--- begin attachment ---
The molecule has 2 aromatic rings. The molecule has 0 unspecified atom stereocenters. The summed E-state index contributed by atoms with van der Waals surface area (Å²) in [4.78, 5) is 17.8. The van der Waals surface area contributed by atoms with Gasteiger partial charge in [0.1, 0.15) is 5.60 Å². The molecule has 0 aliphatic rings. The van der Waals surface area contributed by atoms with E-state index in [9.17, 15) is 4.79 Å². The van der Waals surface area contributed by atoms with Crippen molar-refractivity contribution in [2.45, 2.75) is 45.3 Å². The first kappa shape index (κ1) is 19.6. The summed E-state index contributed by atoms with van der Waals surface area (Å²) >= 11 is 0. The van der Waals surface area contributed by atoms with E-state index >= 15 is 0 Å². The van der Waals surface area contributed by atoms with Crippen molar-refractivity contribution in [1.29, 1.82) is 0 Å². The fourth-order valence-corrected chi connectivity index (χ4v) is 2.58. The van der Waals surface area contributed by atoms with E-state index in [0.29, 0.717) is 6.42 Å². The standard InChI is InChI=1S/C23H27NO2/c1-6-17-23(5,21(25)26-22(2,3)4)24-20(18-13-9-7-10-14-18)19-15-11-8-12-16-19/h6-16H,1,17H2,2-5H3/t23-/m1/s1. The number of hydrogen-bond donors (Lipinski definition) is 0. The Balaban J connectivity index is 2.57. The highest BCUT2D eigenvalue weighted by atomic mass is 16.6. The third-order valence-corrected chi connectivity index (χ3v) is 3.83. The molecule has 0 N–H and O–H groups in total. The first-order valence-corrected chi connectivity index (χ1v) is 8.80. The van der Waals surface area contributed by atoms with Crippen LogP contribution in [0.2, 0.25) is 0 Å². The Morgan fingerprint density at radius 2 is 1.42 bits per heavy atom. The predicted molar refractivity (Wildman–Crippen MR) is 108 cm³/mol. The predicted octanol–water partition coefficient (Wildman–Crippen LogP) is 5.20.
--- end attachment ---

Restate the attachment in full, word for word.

The molecule has 2 aromatic rings. The molecule has 0 unspecified atom stereocenters. The summed E-state index contributed by atoms with van der Waals surface area (Å²) in [4.78, 5) is 17.8. The van der Waals surface area contributed by atoms with Gasteiger partial charge in [0.1, 0.15) is 5.60 Å². The molecule has 0 aliphatic rings. The van der Waals surface area contributed by atoms with E-state index in [9.17, 15) is 4.79 Å². The van der Waals surface area contributed by atoms with Crippen molar-refractivity contribution in [2.45, 2.75) is 45.3 Å². The first kappa shape index (κ1) is 19.6. The summed E-state index contributed by atoms with van der Waals surface area (Å²) >= 11 is 0. The van der Waals surface area contributed by atoms with E-state index >= 15 is 0 Å². The van der Waals surface area contributed by atoms with Crippen molar-refractivity contribution in [1.29, 1.82) is 0 Å². The fourth-order valence-corrected chi connectivity index (χ4v) is 2.58. The van der Waals surface area contributed by atoms with E-state index in [0.29, 0.717) is 6.42 Å². The standard InChI is InChI=1S/C23H27NO2/c1-6-17-23(5,21(25)26-22(2,3)4)24-20(18-13-9-7-10-14-18)19-15-11-8-12-16-19/h6-16H,1,17H2,2-5H3/t23-/m1/s1. The number of hydrogen-bond donors (Lipinski definition) is 0. The Balaban J connectivity index is 2.57. The highest BCUT2D eigenvalue weighted by atomic mass is 16.6. The third-order valence-corrected chi connectivity index (χ3v) is 3.83. The molecule has 0 N–H and O–H groups in total. The first-order valence-corrected chi connectivity index (χ1v) is 8.80. The van der Waals surface area contributed by atoms with Crippen LogP contribution in [0.2, 0.25) is 0 Å². The Morgan fingerprint density at radius 2 is 1.42 bits per heavy atom. The predicted molar refractivity (Wildman–Crippen MR) is 108 cm³/mol. The predicted octanol–water partition coefficient (Wildman–Crippen LogP) is 5.20.